01 901 2014

IFRS 9: Will it prove to be a Solution to Past Shortcomings?

 IAS 39 Financial Instruments: Recognition and Measurement has been the accounting standard for financial instruments since 2001.

Given the recent global credit crisis, the role of the IAS 39 rules on impairment of loans issued by credit institutions came under scrutiny. In essence, IAS 39 credit institutions are prevented from impairing a loan until the loss event occurs. As opposed to predicting when a loan is expected to become impaired and providing for it prospectively. Commentators have argued, that the accounting rules under IAS 39, particularly in relation to impairment, added to the global credit crisis.

In response, IFRS 9 will implement the expected loss impairment model, enabling banks to recognise expected credit losses on loans from the implementation date. The model requires an entity to recognise expected credit losses at all times, from the date of inception. The entity is further required to update the amount of expected credit losses at each reporting date to reflect changes in forecasted future economic conditions. This is a huge task for credit institutions which hold a high quantity and range of financial assets.

Financial Assets

IAS 39 contained four different asset classification categories: trading, loans and receivables, available for sale and held to maturity.

IFRS 9 reduces the number of asset classes to three:

  • Amortised cost
  • fair value through profit or loss (FVTPL)
  • fair value through other comprehensive income (FVOCI)

IFRS 9 also stipulates two criteria to determine how financial assets should be classified and measured: the entity’s business model and the contractual cash flow characteristics of the financial asset.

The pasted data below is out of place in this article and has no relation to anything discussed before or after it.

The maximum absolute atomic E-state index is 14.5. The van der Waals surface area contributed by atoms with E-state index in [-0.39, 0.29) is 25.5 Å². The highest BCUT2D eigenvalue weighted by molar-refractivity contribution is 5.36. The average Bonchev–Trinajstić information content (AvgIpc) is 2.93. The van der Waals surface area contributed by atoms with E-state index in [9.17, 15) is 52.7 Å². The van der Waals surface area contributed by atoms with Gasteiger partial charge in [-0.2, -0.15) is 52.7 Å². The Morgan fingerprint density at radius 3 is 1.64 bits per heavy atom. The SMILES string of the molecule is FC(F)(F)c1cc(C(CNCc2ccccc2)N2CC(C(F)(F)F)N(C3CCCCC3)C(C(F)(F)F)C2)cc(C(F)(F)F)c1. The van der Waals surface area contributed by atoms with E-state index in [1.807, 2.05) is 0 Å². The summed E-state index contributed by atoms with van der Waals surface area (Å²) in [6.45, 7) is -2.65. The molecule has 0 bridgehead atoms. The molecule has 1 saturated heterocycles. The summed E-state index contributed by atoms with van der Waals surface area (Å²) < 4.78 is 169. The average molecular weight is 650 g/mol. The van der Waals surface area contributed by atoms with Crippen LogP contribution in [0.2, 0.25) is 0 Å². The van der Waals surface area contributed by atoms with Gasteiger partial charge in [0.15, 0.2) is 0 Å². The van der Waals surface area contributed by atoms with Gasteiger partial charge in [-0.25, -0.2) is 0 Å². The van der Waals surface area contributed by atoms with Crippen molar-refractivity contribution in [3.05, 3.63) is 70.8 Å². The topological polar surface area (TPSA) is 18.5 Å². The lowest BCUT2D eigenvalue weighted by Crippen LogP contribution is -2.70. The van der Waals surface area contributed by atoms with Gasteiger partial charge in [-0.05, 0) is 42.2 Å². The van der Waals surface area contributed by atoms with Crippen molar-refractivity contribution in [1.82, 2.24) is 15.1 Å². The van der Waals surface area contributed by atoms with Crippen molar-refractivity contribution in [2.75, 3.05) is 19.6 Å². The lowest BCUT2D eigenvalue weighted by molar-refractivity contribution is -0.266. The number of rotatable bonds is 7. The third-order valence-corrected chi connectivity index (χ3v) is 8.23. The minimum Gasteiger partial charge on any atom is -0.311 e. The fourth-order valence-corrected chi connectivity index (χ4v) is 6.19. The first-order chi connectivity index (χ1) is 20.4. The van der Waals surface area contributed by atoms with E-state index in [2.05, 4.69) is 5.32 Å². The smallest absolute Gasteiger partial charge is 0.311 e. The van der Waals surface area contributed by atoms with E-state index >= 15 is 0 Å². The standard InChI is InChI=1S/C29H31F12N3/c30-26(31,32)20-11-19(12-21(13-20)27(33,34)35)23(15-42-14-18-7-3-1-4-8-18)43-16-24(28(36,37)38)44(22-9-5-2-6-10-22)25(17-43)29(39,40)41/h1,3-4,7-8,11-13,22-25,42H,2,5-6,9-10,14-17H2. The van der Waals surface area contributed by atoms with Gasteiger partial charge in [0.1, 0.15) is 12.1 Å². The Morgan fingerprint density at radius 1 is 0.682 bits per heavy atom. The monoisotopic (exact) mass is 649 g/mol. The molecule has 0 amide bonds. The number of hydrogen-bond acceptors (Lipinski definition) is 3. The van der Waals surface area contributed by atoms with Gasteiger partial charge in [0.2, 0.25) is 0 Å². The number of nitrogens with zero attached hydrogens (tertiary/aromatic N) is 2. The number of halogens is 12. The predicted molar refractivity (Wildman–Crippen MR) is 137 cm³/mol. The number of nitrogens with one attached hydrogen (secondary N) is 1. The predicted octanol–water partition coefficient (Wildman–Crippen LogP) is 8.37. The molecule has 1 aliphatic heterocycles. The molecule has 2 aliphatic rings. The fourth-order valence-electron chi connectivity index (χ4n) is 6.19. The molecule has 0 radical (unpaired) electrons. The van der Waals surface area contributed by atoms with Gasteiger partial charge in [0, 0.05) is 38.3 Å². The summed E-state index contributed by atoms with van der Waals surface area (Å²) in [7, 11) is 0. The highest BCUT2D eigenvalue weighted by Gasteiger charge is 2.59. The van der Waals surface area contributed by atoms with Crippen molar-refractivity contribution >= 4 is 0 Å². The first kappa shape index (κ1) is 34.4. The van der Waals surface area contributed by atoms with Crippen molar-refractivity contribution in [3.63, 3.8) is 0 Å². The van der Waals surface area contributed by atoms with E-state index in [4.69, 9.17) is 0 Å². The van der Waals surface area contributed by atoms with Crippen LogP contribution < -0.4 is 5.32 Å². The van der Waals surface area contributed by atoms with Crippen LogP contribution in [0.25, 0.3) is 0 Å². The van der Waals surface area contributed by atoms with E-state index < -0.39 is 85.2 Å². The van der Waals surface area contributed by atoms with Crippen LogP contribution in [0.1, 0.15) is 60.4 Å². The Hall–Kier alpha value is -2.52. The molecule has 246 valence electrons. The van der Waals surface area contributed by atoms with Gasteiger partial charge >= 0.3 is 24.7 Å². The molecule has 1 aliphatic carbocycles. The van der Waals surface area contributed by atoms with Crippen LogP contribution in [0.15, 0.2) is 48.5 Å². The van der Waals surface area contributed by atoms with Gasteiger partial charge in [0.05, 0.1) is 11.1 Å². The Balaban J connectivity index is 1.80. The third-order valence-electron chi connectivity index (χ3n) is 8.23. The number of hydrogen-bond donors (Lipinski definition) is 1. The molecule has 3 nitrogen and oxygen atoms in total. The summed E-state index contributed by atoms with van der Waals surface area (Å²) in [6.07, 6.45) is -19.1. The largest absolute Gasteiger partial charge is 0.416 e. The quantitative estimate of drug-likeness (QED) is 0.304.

Financial Liabilities

IFRS 9 requires that all financial liabilities are to be initially measured at fair value and subsequently measured at amortised cost. An option to measure financial liabilities at FVTPL also exists, if by doing so, it results in more relevant information being provided for users of the financial statements.


Given the far reaching impact of the global credit crisis, it was not surprising to see the IASB revising the accounting standards applicable to financial instruments. IFRS 9 establishes principals for the financial reporting of financial assets and financial liabilities, and in particular has overhauled the recognition rules relating to impairment of loans advanced by credit institutions.  Only time will tell if the standard achieves its objective.

The above article gives you an insight into the new accounting standard for financial instruments often referred to in areas of Financial Accounting and Auditing. If you are considering studying those or any other accounting modules from AAT, ACCA or CPA please contact us today.